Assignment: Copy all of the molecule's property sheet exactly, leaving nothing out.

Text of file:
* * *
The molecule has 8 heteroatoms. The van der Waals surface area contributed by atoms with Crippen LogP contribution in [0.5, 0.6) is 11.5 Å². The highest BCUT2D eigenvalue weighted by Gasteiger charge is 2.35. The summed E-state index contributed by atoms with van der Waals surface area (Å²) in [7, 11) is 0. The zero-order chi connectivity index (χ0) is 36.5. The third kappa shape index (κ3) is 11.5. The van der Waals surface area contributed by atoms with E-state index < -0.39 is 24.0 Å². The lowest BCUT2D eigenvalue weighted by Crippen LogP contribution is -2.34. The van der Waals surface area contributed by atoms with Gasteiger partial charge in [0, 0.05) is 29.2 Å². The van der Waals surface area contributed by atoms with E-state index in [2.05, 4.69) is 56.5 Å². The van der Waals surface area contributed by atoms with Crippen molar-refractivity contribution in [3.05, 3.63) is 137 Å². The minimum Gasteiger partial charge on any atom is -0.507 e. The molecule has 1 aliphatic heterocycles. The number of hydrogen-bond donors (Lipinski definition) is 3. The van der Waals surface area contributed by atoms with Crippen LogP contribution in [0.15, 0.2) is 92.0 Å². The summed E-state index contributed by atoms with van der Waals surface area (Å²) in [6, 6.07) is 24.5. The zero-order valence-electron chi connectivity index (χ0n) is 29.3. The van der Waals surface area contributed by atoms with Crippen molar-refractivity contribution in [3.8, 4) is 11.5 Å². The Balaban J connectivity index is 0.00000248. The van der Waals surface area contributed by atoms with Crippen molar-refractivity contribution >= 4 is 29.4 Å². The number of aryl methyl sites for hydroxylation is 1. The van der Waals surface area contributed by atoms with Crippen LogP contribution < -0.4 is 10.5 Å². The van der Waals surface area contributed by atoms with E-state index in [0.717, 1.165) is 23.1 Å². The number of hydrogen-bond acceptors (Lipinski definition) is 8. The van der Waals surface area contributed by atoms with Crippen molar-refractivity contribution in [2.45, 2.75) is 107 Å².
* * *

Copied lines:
The molecule has 8 heteroatoms. The van der Waals surface area contributed by atoms with Crippen LogP contribution in [0.5, 0.6) is 11.5 Å². The highest BCUT2D eigenvalue weighted by Gasteiger charge is 2.35. The summed E-state index contributed by atoms with van der Waals surface area (Å²) in [7, 11) is 0. The zero-order chi connectivity index (χ0) is 36.5. The third kappa shape index (κ3) is 11.5. The van der Waals surface area contributed by atoms with E-state index < -0.39 is 24.0 Å². The lowest BCUT2D eigenvalue weighted by Crippen LogP contribution is -2.34. The van der Waals surface area contributed by atoms with Gasteiger partial charge in [0, 0.05) is 29.2 Å². The van der Waals surface area contributed by atoms with E-state index in [2.05, 4.69) is 56.5 Å². The van der Waals surface area contributed by atoms with Crippen molar-refractivity contribution in [3.05, 3.63) is 137 Å². The minimum Gasteiger partial charge on any atom is -0.507 e. The molecule has 1 aliphatic heterocycles. The number of hydrogen-bond donors (Lipinski definition) is 3. The van der Waals surface area contributed by atoms with Crippen LogP contribution in [0.15, 0.2) is 92.0 Å². The summed E-state index contributed by atoms with van der Waals surface area (Å²) in [6, 6.07) is 24.5. The zero-order valence-electron chi connectivity index (χ0n) is 29.3. The van der Waals surface area contributed by atoms with Crippen molar-refractivity contribution in [3.8, 4) is 11.5 Å². The Balaban J connectivity index is 0.00000248. The van der Waals surface area contributed by atoms with Crippen molar-refractivity contribution >= 4 is 29.4 Å². The number of aryl methyl sites for hydroxylation is 1. The van der Waals surface area contributed by atoms with Crippen LogP contribution < -0.4 is 10.5 Å². The van der Waals surface area contributed by atoms with E-state index in [0.717, 1.165) is 23.1 Å². The number of hydrogen-bond acceptors (Lipinski definition) is 8. The van der Waals surface area contributed by atoms with Crippen molar-refractivity contribution in [2.45, 2.75) is 107 Å².